|Department of Public Information • News and Media Division • New York|
Press Conference by France’s Secretary of State for Cooperation and Francophonie
At a Headquarters press conference this afternoon, France’s Secretary of State for Cooperation and Francophonie, Alain Joyandet, harshly condemned Monday’s attacks by Guinean soldiers on crowds of unarmed civilians at a pro-democracy rally in Conakry, Guinea’s capital, which left some 100 people dead and hundreds more injured.
Mr. Joyandet called the attacks in the West African nation “absolutely and truly unacceptable” violations of human rights and of the 3 January commitment by the Government of Moussa Dadis Camara to hold presidential elections in January 2010 to bring about civilian rule. Mr. Camara, who had seized power through a bloodless coup in December, had promised not to take part in the elections.
“We are worried that during this week, the declarations made in January are being pushed aside more and more,” Mr. Joyandet said.
He called on the Camara Administration to immediately end the crackdown, which had put the country’s stability and future “at great risk during the coming days and weeks”. Guinea’s main opposition leaders must also be protected and able to carry on, he stressed.
Responding to a correspondent’s question about whether France would take a stand in a Security Council statement on Guinea, he said the French Foreign Minister, Bernard Kouchner, had announced this morning that he would call for a meeting with European Union partners to strongly pressure Guinean officials to ensure that the violence and oppression would not escalate.
As to whether the French Government was naïve to think the Camara Administration would not use military force to achieve its goals, Mr. Joyandet said that Mr. Camara had given strong assurances and had already made good on several of his January commitments, leaving no reason at that time to doubt his sincerity. Developments in the past few months, however, were worrisome.
Turning to the situation in Côte d’Ivoire in the lead-up to presidential elections scheduled there for 29 November, Mr. Joyandet expressed hope that the elections would be free, transparent, open and held on time. During this morning’s Council meeting on the matter, he had expressed France’s confidence in the electoral process, but concern over the timetable. (See Press Release SC/9750)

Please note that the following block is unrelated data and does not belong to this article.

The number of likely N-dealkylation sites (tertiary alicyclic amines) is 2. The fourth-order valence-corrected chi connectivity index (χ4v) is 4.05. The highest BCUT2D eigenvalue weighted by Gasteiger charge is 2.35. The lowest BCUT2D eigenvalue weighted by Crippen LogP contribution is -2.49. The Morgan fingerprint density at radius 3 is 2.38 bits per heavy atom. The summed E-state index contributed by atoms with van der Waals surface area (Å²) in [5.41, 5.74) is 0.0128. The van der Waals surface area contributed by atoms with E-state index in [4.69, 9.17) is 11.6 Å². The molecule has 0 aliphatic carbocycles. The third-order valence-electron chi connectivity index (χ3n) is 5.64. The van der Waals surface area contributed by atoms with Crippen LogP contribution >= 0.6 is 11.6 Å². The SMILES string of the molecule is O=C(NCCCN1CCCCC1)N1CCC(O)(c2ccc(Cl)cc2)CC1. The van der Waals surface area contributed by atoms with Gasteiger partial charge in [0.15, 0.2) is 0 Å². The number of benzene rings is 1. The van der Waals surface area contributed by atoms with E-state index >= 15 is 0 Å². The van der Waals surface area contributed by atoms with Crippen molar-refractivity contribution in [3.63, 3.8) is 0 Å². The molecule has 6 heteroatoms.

To a question about whether the 29 November election date would be respected, he said that the electoral process appeared to be moving forward and no officials had stated otherwise. The Council had been assured that technical problems concerning delays in publishing the provisional electoral list and distributing electoral equipment would be resolved in the next two weeks and that all political obstacles had been removed.
Concerning the legitimacy of Gabon’s recent presidential election in which the son of Gabonese President Omar Bongo, who died in June after 42 years in power, was declared the winner, Mr. Joyandet said that, according to election observers on the ground, there had been some weaknesses and irregularities, but those did not call into question the general honesty of the election. African countries should not be stigmatized for past election fraud on the continent. Gabon’s Constitution had been fully respected since President Bongo’s death. If confirmed by Gabon’s Constitutional Court, President-elect Ali Ben Bongo, who was in favour of a more even distribution of the country’s oil revenue, poverty eradication and socio-economic advancement, would begin a new chapter in Gabon’s development.
As to whether leaders should be willing to meet with Libyan President Muammar Al-Qadhafi after he had harshly criticized the United Nations during a 23 September speech to the General Assembly, Mr. Joyandet said that, since 2003, when Mr. Al-Qadhafi had officially renounced terrorism, things had moved in the right direction. The Middle East and European Union must cooperate to end terrorism, and continued dialogue with the Libyan leader on that subject was important.
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